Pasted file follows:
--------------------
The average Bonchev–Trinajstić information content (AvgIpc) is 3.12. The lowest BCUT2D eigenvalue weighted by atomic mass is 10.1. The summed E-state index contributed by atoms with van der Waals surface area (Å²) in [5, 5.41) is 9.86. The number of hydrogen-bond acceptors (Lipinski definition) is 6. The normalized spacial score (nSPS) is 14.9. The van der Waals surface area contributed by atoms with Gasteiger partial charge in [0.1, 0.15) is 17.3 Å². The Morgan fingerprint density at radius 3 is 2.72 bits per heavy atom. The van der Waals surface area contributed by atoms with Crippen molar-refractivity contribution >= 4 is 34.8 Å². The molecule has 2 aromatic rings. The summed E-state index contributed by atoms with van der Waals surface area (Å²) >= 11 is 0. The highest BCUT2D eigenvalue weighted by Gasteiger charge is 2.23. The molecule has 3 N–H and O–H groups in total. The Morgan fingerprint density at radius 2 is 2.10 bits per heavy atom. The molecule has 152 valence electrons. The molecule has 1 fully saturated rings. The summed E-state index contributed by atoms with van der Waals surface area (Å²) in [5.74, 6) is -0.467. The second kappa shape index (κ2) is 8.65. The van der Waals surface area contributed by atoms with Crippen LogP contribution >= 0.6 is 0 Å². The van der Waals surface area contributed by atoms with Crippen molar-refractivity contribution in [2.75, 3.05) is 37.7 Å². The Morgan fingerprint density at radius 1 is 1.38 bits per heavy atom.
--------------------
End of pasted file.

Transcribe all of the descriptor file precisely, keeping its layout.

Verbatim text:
The average Bonchev–Trinajstić information content (AvgIpc) is 3.12. The lowest BCUT2D eigenvalue weighted by atomic mass is 10.1. The summed E-state index contributed by atoms with van der Waals surface area (Å²) in [5, 5.41) is 9.86. The number of hydrogen-bond acceptors (Lipinski definition) is 6. The normalized spacial score (nSPS) is 14.9. The van der Waals surface area contributed by atoms with Gasteiger partial charge in [0.1, 0.15) is 17.3 Å². The Morgan fingerprint density at radius 3 is 2.72 bits per heavy atom. The van der Waals surface area contributed by atoms with Crippen molar-refractivity contribution >= 4 is 34.8 Å². The molecule has 2 aromatic rings. The summed E-state index contributed by atoms with van der Waals surface area (Å²) >= 11 is 0. The highest BCUT2D eigenvalue weighted by Gasteiger charge is 2.23. The molecule has 3 N–H and O–H groups in total. The Morgan fingerprint density at radius 2 is 2.10 bits per heavy atom. The molecule has 152 valence electrons. The molecule has 1 fully saturated rings. The summed E-state index contributed by atoms with van der Waals surface area (Å²) in [5.74, 6) is -0.467. The second kappa shape index (κ2) is 8.65. The van der Waals surface area contributed by atoms with Crippen LogP contribution >= 0.6 is 0 Å². The van der Waals surface area contributed by atoms with Crippen molar-refractivity contribution in [2.75, 3.05) is 37.7 Å². The Morgan fingerprint density at radius 1 is 1.38 bits per heavy atom.